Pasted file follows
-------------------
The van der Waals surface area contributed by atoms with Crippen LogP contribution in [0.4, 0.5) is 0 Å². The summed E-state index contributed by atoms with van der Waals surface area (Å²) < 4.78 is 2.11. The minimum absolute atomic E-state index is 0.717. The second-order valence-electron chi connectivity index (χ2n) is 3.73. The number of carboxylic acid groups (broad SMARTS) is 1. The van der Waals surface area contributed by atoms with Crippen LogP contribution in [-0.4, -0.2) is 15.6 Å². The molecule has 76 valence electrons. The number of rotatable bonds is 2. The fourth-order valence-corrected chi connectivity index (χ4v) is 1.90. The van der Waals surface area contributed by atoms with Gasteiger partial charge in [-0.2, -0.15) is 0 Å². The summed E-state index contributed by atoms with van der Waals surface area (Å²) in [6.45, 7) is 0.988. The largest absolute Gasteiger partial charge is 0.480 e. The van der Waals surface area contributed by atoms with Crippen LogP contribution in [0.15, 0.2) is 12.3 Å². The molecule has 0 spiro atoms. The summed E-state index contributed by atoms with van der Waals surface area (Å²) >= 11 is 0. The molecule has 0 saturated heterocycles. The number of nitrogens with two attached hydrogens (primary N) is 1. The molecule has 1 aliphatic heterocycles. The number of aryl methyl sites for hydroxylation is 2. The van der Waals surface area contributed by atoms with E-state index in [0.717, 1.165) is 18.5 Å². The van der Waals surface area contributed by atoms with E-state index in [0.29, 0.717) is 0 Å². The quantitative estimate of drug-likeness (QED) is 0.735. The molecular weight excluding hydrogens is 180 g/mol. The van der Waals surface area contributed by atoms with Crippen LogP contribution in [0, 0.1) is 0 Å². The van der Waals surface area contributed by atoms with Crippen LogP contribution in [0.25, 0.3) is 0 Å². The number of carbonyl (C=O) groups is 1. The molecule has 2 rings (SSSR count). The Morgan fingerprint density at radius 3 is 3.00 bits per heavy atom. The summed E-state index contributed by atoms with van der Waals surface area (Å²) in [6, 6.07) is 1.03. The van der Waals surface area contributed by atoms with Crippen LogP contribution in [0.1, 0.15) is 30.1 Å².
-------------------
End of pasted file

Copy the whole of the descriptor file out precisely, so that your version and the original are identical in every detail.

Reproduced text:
The van der Waals surface area contributed by atoms with Crippen LogP contribution in [0.4, 0.5) is 0 Å². The summed E-state index contributed by atoms with van der Waals surface area (Å²) < 4.78 is 2.11. The minimum absolute atomic E-state index is 0.717. The second-order valence-electron chi connectivity index (χ2n) is 3.73. The number of carboxylic acid groups (broad SMARTS) is 1. The van der Waals surface area contributed by atoms with Crippen LogP contribution in [-0.4, -0.2) is 15.6 Å². The molecule has 76 valence electrons. The number of rotatable bonds is 2. The fourth-order valence-corrected chi connectivity index (χ4v) is 1.90. The van der Waals surface area contributed by atoms with Gasteiger partial charge in [-0.2, -0.15) is 0 Å². The summed E-state index contributed by atoms with van der Waals surface area (Å²) in [6.45, 7) is 0.988. The largest absolute Gasteiger partial charge is 0.480 e. The van der Waals surface area contributed by atoms with Crippen LogP contribution in [0.15, 0.2) is 12.3 Å². The molecule has 0 spiro atoms. The summed E-state index contributed by atoms with van der Waals surface area (Å²) >= 11 is 0. The molecule has 0 saturated heterocycles. The number of nitrogens with two attached hydrogens (primary N) is 1. The molecule has 1 aliphatic heterocycles. The number of aryl methyl sites for hydroxylation is 2. The van der Waals surface area contributed by atoms with E-state index in [0.717, 1.165) is 18.5 Å². The van der Waals surface area contributed by atoms with E-state index in [0.29, 0.717) is 0 Å². The quantitative estimate of drug-likeness (QED) is 0.735. The molecular weight excluding hydrogens is 180 g/mol. The van der Waals surface area contributed by atoms with Crippen LogP contribution in [0, 0.1) is 0 Å². The van der Waals surface area contributed by atoms with Crippen LogP contribution in [0.25, 0.3) is 0 Å². The number of carbonyl (C=O) groups is 1. The molecule has 2 rings (SSSR count). The Morgan fingerprint density at radius 3 is 3.00 bits per heavy atom. The summed E-state index contributed by atoms with van der Waals surface area (Å²) in [6, 6.07) is 1.03. The van der Waals surface area contributed by atoms with Crippen LogP contribution in [0.1, 0.15) is 30.1 Å².